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From Surviving to Thriving Through the Holidays

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Its-the-Most-Wonderful-Time-of-the-YearIt can be the most wonderful time of the year, or it can be one of the most challenging

On top of our weekly responsibilities, there can be added financial stress of buying presents or hosting family and friends, answering questions that come with family visits, and managing an overwhelming schedule of events that disrupts our regular routine.

Some of us feel pressure to act happier than we actually feel, or we may feel lonely if we aren’t able to visit with family or friends. If struggling with eating disorders or alcohol use disorder, it can be difficult to stick to a plan when parties encourage eating or drinking.

Thankfully, there are many ways to navigate the holidays while keeping your mental health at the forefront.

  • Stick to a routine as much as possible. Don’t cancel your therapy sessions, or the activities you do for yourself that help calm you when your schedule feels too packed.
  • Care for your physical health. Make sure you’re eating healthy, getting enough sleep, and making time for exercise – even if it’s a light walk here and there. These tasks can get swept aside with busy holiday schedules, but caring for your body translates to caring for your mind.
  • Set realistic expectations and stick to them. Whether it’s your budget or your time, be realistic about what you can do, and recognize that this might mean that you’ll do less than in previous years.
  • Set limits for drinking. If you’re working to cut down on drinking, or to stop all together, try to avoid situations where alcohol is involved. Even if alcohol misuse isn’t a concern, don’t turn to alcohol if you’re feeling down or lonely. It will only make you feel worse.
  • Take time for yourself.This means different things for different people. It might mean taking some time away from a family party to take a walk, prioritizing your laundry, or making sure you don’t miss your monthly book club meeting. It’s very important to make time for your needs, however trivial they might seem to others.

The holiday season brings a lot of opportunities for fun, but also stress and high expectations. It’s key to keep your mental health a priority during more stressful seasons. If you feel like you need additional support, take a mental health screening and get connected to local resources at http://screening.mentalhealthscreening.org/SUMMIT

How NOT to Empathetically Listen

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Most of us want to be there for the people in our lives. We want to take care of them when they hurt and support them when they struggle. In these good intentions and attempts to help, most of us (myself included!) have a hard time empathetically listening. Here are some common mistakes:

  1. Say “I know how you feel.” Every person’s story and perspective is different. As much as we want to believe we can completely understand, the truth is we can’t fully feel how another person feels. Sometimes saying that we get it can take away the person’s chance to share and it also means we are making assumptions about their feelings.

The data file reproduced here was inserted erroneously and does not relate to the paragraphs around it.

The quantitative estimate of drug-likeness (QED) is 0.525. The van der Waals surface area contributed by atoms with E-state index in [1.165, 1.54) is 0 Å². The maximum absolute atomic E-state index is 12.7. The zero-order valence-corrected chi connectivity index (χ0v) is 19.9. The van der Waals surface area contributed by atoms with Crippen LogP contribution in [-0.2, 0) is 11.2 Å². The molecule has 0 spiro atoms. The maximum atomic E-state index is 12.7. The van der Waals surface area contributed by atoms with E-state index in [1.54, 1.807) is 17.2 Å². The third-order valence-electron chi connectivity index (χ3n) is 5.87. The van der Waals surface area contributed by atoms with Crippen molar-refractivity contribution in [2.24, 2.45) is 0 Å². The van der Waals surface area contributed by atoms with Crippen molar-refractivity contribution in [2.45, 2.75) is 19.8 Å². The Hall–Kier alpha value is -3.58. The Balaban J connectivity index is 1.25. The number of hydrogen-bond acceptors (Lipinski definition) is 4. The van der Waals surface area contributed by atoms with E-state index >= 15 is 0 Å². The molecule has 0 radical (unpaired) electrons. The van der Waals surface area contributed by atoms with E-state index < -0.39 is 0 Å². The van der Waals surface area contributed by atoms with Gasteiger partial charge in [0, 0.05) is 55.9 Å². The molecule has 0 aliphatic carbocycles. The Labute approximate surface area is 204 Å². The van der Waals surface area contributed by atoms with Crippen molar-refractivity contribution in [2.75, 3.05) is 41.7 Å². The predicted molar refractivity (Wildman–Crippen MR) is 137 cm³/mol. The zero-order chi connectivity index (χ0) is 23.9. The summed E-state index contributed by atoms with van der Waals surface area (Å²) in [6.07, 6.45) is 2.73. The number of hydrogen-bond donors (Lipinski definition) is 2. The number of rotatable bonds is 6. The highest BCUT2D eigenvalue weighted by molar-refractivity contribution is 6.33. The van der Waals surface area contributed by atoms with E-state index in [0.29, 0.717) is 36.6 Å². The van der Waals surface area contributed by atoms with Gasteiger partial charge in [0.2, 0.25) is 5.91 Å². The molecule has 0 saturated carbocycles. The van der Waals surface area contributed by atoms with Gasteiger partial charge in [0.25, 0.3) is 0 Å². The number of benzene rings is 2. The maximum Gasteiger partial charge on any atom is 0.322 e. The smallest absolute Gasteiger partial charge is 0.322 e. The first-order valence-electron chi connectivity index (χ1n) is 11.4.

2. Try to fix it. Hearing about people going through something difficult can be extremely disarming and scary. It feels threatening at times and we want to help them stop feeling that way because it hurts to hear about it. Trying to fix the situation by saying, “Well have you tried…?” Or “Maybe you should…” Often makes us feel better but usually doesn’t help the person we are trying to listen to. Those statements can tend to take away from their experience and keeps us from really hearing where they are at/ what they need.
  3. Making meaning for them. When we hear someone’s pain we want to help them make sense of it by inserting things that make sense for us. Sometimes I hear myself or others say to those grieving, “Well God needed another angel” after losing a child or “There’s a reason that you lost him/her at that time”. While those statements might be helpful or meaningful to the person saying them, they often are told to someone when they are not ready to make meaning or try to understand the reason of their loss. Usually, when someone is grieving or in pain, they just want to be heard.

Empathy means “the ability to understand and share the feelings of another.” It isn’t about looking at the person from our perspective, it’s about trying to step into their shoes and imagine how they feel. It’s about saying “I don’t really know how you feel but I’m here and this is hard.” It’s about acknowledging the darkness and grey without trying to flood in light. It’s about being willing to be uncomfortable with someone.

Empathy means you don’t have to make it better for someone, you can just be with them.

If you need someone to listen to you or help working through something in your life, we are here for you. Please call Summit at 678-893-5300 if you have any questions about starting therapy.